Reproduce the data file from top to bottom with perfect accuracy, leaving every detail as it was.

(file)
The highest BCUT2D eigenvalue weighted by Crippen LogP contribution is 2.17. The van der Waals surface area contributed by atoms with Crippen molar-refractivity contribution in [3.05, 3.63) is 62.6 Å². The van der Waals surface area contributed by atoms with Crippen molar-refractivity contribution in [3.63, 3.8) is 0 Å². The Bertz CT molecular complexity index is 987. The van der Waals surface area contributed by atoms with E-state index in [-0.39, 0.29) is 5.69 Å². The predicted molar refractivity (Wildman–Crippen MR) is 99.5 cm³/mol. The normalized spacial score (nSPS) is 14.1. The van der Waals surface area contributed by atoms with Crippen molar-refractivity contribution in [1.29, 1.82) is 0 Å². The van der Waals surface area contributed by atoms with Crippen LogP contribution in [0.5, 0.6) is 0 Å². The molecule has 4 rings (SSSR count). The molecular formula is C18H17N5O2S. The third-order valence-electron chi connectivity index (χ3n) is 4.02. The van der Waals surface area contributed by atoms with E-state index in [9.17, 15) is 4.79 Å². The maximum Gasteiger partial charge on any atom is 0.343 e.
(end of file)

The highest BCUT2D eigenvalue weighted by Crippen LogP contribution is 2.17. The van der Waals surface area contributed by atoms with Crippen molar-refractivity contribution in [3.05, 3.63) is 62.6 Å². The van der Waals surface area contributed by atoms with Crippen molar-refractivity contribution in [3.63, 3.8) is 0 Å². The Bertz CT molecular complexity index is 987. The van der Waals surface area contributed by atoms with E-state index in [-0.39, 0.29) is 5.69 Å². The predicted molar refractivity (Wildman–Crippen MR) is 99.5 cm³/mol. The normalized spacial score (nSPS) is 14.1. The van der Waals surface area contributed by atoms with Crippen molar-refractivity contribution in [1.29, 1.82) is 0 Å². The van der Waals surface area contributed by atoms with Crippen LogP contribution in [0.5, 0.6) is 0 Å². The molecule has 4 rings (SSSR count). The molecular formula is C18H17N5O2S. The third-order valence-electron chi connectivity index (χ3n) is 4.02. The van der Waals surface area contributed by atoms with E-state index in [9.17, 15) is 4.79 Å². The maximum Gasteiger partial charge on any atom is 0.343 e.